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Posted 25 October 2012 - 12:38 PM

Cones are THE way to really measure the impact of heat work (what cones actually measure). That is what they were developed for.

But pyrometers CAN be useful for a lot of other stuff besides just "is it going up", "is it stalling", or "is it going down". When you get really serious about improving your firing control, there are lots of things to potentially consider that are more specifically temperture dependent.... like when certain events happen (boiling point of water, combustion of organics, alpha-beta quartz inversion, cristabolite inversions, evolution of gases from certain compounds, percipitation of certain crystal structures in a glaze melt, and so on). If you need/want to control that kind of stuff.... a cheap pyrometer is not necessarily going to be up to the task.

The reason to spend more on a metering unit is for factors like accuracy of resolution (the Omega one I use on the noborigama will resolve to 0.1 degree C), durabilty /quality of construction, and available features. Which termocouple to select is based on maximum use temperature, atmosphere it will be subjet to, and durability. (And of course the meter and the thermocouple must be compatible also.)

In fact if you are firing to cone 9-10 (or more) ASTM does not recomment Type K thermocouples for probes (what most handcraft potters choose) ... they go totally non-linear in those kinds of temperatures. Accuracy goes out the window as you near the top end.

And remember that the reading is only the reading where the PROBE is. It says nothing about the temperature any given distance from that location. You have to know the heat distribution to make conclusions about otehr locations in the kiln.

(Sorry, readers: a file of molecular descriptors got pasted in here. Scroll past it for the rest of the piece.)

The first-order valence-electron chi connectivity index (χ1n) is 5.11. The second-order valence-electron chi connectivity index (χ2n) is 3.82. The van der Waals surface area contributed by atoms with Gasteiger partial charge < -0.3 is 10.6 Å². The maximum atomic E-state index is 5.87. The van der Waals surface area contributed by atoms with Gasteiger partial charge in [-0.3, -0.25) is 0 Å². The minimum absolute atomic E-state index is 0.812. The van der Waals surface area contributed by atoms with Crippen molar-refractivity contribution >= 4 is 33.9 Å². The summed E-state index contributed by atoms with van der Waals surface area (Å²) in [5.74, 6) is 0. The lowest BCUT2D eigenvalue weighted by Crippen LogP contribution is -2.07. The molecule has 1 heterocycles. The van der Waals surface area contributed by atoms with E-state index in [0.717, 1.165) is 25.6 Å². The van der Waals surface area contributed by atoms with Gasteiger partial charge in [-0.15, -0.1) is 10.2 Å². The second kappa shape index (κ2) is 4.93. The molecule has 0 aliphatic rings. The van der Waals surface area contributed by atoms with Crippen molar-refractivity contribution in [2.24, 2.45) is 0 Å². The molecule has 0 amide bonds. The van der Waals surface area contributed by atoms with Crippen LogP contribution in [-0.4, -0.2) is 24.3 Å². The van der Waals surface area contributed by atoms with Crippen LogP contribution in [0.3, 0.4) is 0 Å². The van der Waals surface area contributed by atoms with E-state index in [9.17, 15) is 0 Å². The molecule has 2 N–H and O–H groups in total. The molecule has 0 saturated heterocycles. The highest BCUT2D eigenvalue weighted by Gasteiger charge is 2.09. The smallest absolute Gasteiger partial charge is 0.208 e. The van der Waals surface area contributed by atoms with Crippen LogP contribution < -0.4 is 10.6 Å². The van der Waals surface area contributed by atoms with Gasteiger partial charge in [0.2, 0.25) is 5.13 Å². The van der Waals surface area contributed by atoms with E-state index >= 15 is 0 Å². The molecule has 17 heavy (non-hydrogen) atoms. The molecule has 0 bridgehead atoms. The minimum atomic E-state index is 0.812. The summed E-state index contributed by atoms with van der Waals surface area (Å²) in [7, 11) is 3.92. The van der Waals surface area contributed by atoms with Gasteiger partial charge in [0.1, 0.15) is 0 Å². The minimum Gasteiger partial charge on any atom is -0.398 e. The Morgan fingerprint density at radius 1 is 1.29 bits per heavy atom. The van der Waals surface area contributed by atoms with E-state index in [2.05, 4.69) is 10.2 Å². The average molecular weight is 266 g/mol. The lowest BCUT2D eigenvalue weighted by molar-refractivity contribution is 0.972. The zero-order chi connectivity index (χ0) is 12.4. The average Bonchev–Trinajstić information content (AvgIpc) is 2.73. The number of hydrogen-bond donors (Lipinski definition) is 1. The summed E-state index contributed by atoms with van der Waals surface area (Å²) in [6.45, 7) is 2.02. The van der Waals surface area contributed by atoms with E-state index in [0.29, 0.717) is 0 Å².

best,

.......................john
John Baymore
Immediate Past President; Potters Council
Professor of Ceramics; New Hampshire Insitute of Art

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#13 Mark C.

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Posted 25 October 2012 - 01:14 PM

John said
(In fact if you are firing to cone 9-10 (or more) ASTM does not recomment Type K thermocouples for probes (what most handcraft potters choose) ... they go totally non-linear in those kinds of temperatures. Accuracy goes out the window as you near the top end.)



Thats one of the reasons I use a few oxyprobes in a few kilns with a platinum thermocouples -
costs way more than a type k thermocouple but does many functions that they cannot.
These excel at cone 9 and above -they help with reading reduction atmospheres.
Mark
Mark Cortright
www.liscomhillpottery.com